When my little peanut finally came out, after one heck of a 3 day induction, I remember seeing her sweet little body being held above me for about 2.5 seconds before my husband insisted on the skin to skin contact. As they laid the baby on my deflated stomach, the nurses rushed to clean her body as I tried to get a good look at her. But all I could see was a dark head of hair. Everyone around me kept saying how beautiful she was as I craned my neck to glance at her face. When all the wiping and fussing was done, I finally got my hands on her and lifted my baby to my chest. The nurse was preparing the baby’s chart and hospital bassinet as she casually said, “Give me a second and let me show you how to get baby to latch. Now, she may not be hungry right this minute but – Oh!” Shocked to see I was already breastfeeding she exclaimed, ” Looks like she’s all set! Definitely knows what she’s doing.” And she did! From the moment I looked into her eyes, we simply connected. And this connection had a lot to do with everything we learned at our Bradley Birthing Method class during my pregnancy. We discovered that during that first meeting between mom and baby, there is a lot of bonding that happens to prepare both mother and baby to breastfeed. Much of this connection had to do with the importance of skin to skin contact so that baby is able to literally map his or her way to the breast. When a baby is born, they are hard at work getting to know their mom and her body.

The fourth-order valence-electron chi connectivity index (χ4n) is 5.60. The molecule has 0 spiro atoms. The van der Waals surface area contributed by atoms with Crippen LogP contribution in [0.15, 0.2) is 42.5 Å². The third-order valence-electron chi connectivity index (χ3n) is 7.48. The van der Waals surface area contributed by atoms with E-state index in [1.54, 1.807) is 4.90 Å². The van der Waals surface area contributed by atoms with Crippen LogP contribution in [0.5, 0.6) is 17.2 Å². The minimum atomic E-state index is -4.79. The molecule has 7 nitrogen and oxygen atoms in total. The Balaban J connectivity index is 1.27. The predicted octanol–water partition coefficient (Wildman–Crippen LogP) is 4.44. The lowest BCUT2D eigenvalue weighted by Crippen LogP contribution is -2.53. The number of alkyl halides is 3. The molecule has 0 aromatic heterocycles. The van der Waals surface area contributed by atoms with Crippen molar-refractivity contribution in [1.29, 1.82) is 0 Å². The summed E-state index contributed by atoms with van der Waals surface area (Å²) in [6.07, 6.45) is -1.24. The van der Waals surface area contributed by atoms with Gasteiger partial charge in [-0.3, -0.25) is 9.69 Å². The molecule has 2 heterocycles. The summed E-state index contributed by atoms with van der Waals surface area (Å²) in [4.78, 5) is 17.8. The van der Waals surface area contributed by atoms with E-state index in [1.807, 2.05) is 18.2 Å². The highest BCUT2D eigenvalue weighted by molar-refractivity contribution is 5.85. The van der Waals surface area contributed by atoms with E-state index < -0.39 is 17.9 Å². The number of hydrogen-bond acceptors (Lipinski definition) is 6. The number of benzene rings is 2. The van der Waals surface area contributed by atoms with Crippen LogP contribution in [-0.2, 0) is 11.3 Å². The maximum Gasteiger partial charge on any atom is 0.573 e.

Breastfeeding was natural for us. I was so thankful too because I knew it wasn’t for so many others. As I came to later learn, breastfeeding was a very touchy topic for lots of moms. There were all sorts of ways to nurse and some positions worked better for babies and mothers than others, depending on baby’s latch, nursing stamina and, most importantly, the comfort of the mother. Breastfeeding was really important for our family. After taking the Bradley Method Birthing course, we had familiarized ourselves on how to establish a positive breastfeeding environment in our baby’s first few days of life. In the beginning, I just laid naked in bed with her, and she would nurse all day. For the first three days, there were no visitors, no crowds, and no interruptions. Then my milk came in, and she never stopped sucking! We made sure to follow these specific guidelines for breastfeeding because we wanted to get off to a good start. And after getting to know many new moms, I realized all they wanted was the same thing. We we’re lucky we didn’t have to try hard. But what about the other moms who did? They deserved the same opportunity for them and their baby. And in all that I have learned on my breastfeeding journey with my little one, I wanted to share all the things that worked to make breastfeeding the EASY part of raising a baby.
Get Cozy with Baby
Despite what many people think, breastfeeding has more to do with the mother than the baby. When a mother feels confident breastfeeding, the baby’s natural instincts take over. Some babies do need assistance with latch but with the right support, lactation consultant and practice, breastfeeding can become second nature. The most important part of breastfeeding is to make the mother COMFORTABLE! Yes, it’s a must. Lean back, get cozy and bring those pillows. If you are comfy and relaxed, the baby is more likely to latch correctly. When starting to breastfeed, it’s best to sit in a chair with good back support and armrest, lean back, and prop pillows under arms where baby’s head rests (Raising Children Network). You can encourage your baby to relax by angling their body toward your breast and keeping baby’s feet supported. Many mothers like to sit in a glider or a cozy chair with an armrest. (Raising Children Network).
Learning to Latch